September 12, 2018

A finding of probable cause of unlawful discrimination after an administrative investigation requires some evidence of unlawful acts based on the complainant's version of the event[s]


A finding of probable cause of unlawful discrimination after an administrative investigation requires some evidence of unlawful acts based on the complainant's version of the event[s]
Sullivan v New York State Div. of Human Rights, 2018 NY Slip Op 02947, Appellate Division, Fourth Department
 

Citing Matter of Mambretti v New York State Div. of Human Rights, 129 AD3d 1696, the Appellate Division addressed the issue of "probable cause" raised in this appeal. The court said the "[P]robable cause exists only when, after giving full credence to complainant's version of the events, there is some evidence of unlawful discrimination."

Following her involuntary transfer from a high school to an elementary school, Margaret Sullivan filed a complaint alleging unlawful discrimination with New York State Division of Human Rights [SDHR] the  pursuant to Executive Law §298, New York State's Human Rights Law.  SDHR, based on it investigation of Sullivan's complaint,  found that there was no probable cause to believe Sullivan's transfer was the result of unlawful discrimination on the part of Orchard Park Central School District [School District] based upon Sullivan's age, disability or gender in effecting the transfer of her work site.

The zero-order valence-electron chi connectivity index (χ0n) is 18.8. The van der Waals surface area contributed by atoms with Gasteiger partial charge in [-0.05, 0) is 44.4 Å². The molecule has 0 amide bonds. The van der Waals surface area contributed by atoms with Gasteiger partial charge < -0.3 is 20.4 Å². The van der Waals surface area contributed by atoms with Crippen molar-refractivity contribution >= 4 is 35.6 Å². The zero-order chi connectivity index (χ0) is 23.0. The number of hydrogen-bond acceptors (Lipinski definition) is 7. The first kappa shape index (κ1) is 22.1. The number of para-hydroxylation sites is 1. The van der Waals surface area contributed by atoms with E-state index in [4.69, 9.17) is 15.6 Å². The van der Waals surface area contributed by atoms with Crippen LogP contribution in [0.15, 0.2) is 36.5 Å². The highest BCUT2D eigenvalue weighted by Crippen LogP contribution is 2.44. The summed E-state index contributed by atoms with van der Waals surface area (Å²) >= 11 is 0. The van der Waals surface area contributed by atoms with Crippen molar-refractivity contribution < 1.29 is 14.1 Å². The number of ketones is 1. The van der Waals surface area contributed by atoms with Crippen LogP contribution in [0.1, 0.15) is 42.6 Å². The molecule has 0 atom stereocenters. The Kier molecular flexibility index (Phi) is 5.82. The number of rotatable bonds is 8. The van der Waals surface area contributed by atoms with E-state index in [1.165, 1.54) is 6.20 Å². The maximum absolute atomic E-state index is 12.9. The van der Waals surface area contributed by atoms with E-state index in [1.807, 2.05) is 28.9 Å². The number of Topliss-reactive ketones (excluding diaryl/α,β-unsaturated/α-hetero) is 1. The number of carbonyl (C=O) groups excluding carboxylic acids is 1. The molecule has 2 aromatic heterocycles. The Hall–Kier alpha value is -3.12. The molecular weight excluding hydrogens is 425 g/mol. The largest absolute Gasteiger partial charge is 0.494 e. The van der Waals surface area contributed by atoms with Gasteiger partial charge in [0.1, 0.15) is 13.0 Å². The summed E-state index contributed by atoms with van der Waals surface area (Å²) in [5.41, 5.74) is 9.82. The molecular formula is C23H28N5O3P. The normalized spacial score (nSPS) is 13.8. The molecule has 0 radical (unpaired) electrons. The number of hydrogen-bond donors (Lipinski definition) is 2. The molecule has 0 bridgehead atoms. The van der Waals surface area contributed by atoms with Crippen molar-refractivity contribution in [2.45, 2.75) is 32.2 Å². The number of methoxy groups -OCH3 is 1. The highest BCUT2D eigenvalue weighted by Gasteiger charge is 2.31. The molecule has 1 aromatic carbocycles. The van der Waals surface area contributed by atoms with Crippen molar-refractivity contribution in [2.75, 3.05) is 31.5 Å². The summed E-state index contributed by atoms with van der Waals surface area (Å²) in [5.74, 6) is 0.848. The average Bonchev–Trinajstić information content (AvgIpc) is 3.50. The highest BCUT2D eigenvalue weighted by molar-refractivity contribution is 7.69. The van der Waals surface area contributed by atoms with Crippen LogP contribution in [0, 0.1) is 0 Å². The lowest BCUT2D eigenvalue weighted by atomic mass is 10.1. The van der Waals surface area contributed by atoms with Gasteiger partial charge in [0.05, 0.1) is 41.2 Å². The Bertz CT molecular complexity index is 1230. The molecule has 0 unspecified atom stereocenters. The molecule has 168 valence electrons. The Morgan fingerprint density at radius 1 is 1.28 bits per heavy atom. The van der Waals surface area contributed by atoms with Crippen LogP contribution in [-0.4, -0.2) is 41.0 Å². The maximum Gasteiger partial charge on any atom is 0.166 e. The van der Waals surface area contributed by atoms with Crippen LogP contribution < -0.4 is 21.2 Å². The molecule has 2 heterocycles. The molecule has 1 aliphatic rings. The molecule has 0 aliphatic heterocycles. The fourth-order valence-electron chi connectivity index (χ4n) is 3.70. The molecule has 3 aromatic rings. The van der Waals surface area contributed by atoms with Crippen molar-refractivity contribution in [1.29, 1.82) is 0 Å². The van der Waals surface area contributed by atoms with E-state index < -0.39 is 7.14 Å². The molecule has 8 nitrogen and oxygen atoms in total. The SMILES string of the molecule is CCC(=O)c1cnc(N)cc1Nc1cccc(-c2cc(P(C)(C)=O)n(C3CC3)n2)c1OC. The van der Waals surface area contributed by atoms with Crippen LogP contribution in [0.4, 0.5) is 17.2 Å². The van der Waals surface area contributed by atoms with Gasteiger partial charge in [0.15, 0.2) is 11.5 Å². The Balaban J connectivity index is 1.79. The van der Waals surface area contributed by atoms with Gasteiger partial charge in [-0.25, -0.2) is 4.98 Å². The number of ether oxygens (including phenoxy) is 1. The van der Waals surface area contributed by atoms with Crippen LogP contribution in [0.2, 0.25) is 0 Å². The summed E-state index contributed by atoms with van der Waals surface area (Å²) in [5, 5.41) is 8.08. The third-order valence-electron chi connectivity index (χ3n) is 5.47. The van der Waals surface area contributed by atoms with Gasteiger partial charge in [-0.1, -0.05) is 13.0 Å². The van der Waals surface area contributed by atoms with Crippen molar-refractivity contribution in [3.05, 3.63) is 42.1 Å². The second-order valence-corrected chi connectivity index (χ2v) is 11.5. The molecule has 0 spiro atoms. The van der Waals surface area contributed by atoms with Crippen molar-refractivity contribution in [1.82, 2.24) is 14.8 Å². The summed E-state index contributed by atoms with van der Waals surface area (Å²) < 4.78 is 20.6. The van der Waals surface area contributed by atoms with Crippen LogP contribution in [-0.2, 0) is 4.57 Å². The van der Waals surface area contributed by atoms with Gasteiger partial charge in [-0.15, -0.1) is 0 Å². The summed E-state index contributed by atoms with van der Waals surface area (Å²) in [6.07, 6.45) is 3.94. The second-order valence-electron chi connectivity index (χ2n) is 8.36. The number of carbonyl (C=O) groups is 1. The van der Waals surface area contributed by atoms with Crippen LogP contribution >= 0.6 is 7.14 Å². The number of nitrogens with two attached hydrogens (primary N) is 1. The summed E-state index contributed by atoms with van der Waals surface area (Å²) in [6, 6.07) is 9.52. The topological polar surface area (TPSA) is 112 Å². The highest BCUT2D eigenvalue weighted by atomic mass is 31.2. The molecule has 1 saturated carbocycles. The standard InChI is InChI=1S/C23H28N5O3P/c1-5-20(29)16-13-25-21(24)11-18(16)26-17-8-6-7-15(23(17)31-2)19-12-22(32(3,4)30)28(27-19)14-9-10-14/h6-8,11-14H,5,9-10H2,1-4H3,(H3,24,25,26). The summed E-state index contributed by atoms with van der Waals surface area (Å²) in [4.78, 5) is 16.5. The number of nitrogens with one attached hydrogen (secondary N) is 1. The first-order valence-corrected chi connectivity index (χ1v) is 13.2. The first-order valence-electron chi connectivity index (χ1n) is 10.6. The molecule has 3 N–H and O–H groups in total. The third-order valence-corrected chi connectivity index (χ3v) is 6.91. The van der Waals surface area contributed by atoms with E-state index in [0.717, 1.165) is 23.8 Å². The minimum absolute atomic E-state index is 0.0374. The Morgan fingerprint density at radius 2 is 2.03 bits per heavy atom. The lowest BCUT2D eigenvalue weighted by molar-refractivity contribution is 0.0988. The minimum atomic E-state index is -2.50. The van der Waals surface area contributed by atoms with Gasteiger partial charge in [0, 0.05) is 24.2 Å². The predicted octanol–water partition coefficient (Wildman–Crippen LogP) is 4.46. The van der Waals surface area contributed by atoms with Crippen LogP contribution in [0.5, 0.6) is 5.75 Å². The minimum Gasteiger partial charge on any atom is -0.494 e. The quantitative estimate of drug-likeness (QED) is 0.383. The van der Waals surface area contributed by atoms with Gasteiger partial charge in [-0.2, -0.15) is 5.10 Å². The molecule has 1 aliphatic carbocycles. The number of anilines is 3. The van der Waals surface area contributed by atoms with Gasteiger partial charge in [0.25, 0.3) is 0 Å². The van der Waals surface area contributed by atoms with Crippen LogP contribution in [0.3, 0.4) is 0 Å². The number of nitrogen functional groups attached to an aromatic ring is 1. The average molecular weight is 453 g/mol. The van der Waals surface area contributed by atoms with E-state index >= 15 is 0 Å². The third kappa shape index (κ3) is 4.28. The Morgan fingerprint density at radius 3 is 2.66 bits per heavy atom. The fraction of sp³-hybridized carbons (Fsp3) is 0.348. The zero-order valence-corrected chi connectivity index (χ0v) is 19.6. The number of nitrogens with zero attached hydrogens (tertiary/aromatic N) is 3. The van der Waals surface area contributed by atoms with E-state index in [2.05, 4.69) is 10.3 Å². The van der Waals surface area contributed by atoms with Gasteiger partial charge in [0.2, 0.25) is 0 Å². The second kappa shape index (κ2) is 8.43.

In additions Sullivan contended that the School District retaliated against her when she complained of those alleged unlawful discriminatory practices, but again SDHR, based on its investigation, found that there was no probable cause to support that allegation.

Sullivan's challenge to SDHR's determination by bringing an action in Supreme Court. The court sustained SDHR's determination and Sullivan appealed that ruling to the Appellate Division.

The Appellate Division affirmed the lower court's ruling, explaining that where, as here, SDHR renders a determination of no probable cause without holding an administrative hearing and relies only on the finding of investigation, the appropriate standard of review is whether the probable cause determination was arbitrary and capricious or lacked a rational basis."

Further, explained the court, "probable cause" is demonstrated only when, after giving full credence to a complainant's version of the events, "there is some evidence of unlawful discrimination."

Accepting Sullivan's version of the events underlying her complaint as true, the Appellate Division said that it concluded that "there is no evidence of unlawful discrimination based upon age or gender arising from the District's involuntary transfer of petitioner from the high school to an elementary school."   

Although the court noted that the transfer was "personally objectionable" to Sullivan, the Appellate Division held that the transfer did not constitute an adverse employment action.

Further, said the Appellate Division, "even if transfer was an adverse employment action," it found that "a rational basis supports SDHR's conclusion that the transfer did not occur under circumstances giving rise to an inference of discrimination based on age or gender."

In addition, the Appellate Division noted that SDHR's determination that there was no probable cause to believe that the District failed to provide assistance or reasonable accommodations for Sullivan's alleged disabilities as Sullivan failed to allege that she requested assistance that the District refused to provide, or proposed reasonable accommodations that the School District refused to provide.

In short, the court held that Sullivan "failed to identify any adverse employment action taken by the [School District]" and thus a rational basis supports SDHR's conclusion that there was no probable cause to believe that the District engaged in unlawful discrimination or in unlawful acts of retaliation. 

The decision is posted on the Internet at: 




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